The MTR will increase its train frequencies during the upcoming long holiday weekend from September 29-October 2 for Mid-Autumn Festival and National Day. The railway corporation will add overnight services on September 29, and begin evening peak service schedules at 3pm that day. 

Passengers can also get free rides on October 1. Children aged 3-11 can ride the MTR for free, while all passengers will get complimentary trips on the Light Rail and MTR buses that day. There will also be nearly 900 extra train trips added to the MTR train schedule during the long weekend.

When do the overnight services begin?

Overnight trains on all MTR rail lines will begin at 12.30am on September 30 and end at 6am. However, these timings do not apply to the Airport Express, Disneyland Resort Line, and journeys to or from Lo Wu and Lok Ma Chau stations on the East Rail Line. In addition, seven Light Rail routes will operate from 1am to 5.30am.

While the MTR buses will not provide overnight services, they will run later than usual, from 11.15pm on September 29 to 1.50am on September 30.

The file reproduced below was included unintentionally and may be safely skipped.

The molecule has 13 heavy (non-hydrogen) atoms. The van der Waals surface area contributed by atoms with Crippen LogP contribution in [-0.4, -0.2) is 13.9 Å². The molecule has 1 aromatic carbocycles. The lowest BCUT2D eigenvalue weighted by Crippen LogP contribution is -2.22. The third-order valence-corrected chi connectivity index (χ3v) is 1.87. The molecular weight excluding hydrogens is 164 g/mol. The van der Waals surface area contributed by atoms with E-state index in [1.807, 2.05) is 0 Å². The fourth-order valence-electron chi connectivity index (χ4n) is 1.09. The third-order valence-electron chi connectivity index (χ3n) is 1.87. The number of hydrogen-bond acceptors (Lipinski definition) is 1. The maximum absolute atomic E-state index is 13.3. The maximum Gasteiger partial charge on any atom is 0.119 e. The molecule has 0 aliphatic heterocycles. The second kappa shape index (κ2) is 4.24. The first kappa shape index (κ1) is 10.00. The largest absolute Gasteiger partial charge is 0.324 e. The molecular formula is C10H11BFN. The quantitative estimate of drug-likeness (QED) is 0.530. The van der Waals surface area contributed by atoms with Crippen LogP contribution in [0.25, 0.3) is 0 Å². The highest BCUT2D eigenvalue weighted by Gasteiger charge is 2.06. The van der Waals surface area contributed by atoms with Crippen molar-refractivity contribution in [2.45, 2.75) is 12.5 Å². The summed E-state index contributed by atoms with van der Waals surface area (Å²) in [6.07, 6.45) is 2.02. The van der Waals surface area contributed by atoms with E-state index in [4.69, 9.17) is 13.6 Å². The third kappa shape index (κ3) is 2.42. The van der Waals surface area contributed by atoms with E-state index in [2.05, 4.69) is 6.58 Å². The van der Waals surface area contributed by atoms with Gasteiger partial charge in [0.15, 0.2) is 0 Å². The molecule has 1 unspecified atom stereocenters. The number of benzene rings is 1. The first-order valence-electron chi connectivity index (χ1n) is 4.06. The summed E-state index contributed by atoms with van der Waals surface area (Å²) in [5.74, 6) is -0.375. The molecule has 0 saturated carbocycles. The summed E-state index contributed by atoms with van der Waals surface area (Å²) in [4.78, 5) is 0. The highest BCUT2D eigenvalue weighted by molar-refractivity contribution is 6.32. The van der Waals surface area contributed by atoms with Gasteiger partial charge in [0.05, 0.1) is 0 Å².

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How do the free trips work?

Passengers aged 3-11 who have Child Octopus cards can ride all MTR lines for free on October 1, except for the Airport Express, High Speed Rail, East Rail Line First Class and MTR Feeder Bus running in the Tai Po District.

All passengers can take the Light Rail and MTR buses for free on October 1, except for the MTR Feeder Bus running in Tai Po District. On this day, passengers cannot claim the interchange discount for the Light Rail and MTR bus services.

The extra train trips during this time will give Hongkongers and visitors to the city the opportunity to check out the various activities organised by the government and private enterprises for the Night Vibes Hong Kong campaign, which aims to revitalise the territory’s after-sunset economy.

For more details about the MTR’s enhanced services from September 29-October 2, check the schedule here.

Header image credits: LUAWXMREO Buaim via WikiCommons

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From the Middle East to the Far East and a couple of places in between, Anjali has lived in no fewer than seven cities in Asia, and has travelled extensively in the region. She worked as a lifestyle journalist in India before coming to Hong Kong, where her favourite thing to do is island-hopping with her daughter. You can check out her musings on motherhood, courtesy her Instagram profile.

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